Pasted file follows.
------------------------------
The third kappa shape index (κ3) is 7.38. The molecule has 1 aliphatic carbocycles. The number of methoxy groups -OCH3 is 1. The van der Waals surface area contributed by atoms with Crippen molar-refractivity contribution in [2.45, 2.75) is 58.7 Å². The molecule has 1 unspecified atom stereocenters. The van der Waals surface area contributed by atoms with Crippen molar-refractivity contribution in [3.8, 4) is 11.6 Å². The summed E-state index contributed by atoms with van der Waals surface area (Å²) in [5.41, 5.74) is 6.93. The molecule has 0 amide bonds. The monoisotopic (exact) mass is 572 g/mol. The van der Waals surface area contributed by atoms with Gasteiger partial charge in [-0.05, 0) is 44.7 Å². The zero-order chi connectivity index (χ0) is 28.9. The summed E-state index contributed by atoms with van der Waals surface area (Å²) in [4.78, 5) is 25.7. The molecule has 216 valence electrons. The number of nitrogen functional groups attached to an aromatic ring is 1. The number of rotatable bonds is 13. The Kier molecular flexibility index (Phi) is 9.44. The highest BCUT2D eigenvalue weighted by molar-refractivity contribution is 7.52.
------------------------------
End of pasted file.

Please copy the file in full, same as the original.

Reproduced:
The third kappa shape index (κ3) is 7.38. The molecule has 1 aliphatic carbocycles. The number of methoxy groups -OCH3 is 1. The van der Waals surface area contributed by atoms with Crippen molar-refractivity contribution in [2.45, 2.75) is 58.7 Å². The molecule has 1 unspecified atom stereocenters. The van der Waals surface area contributed by atoms with Crippen molar-refractivity contribution in [3.8, 4) is 11.6 Å². The summed E-state index contributed by atoms with van der Waals surface area (Å²) in [5.41, 5.74) is 6.93. The molecule has 0 amide bonds. The monoisotopic (exact) mass is 572 g/mol. The van der Waals surface area contributed by atoms with Gasteiger partial charge in [-0.05, 0) is 44.7 Å². The zero-order chi connectivity index (χ0) is 28.9. The summed E-state index contributed by atoms with van der Waals surface area (Å²) in [4.78, 5) is 25.7. The molecule has 216 valence electrons. The number of nitrogen functional groups attached to an aromatic ring is 1. The number of rotatable bonds is 13. The Kier molecular flexibility index (Phi) is 9.44. The highest BCUT2D eigenvalue weighted by molar-refractivity contribution is 7.52.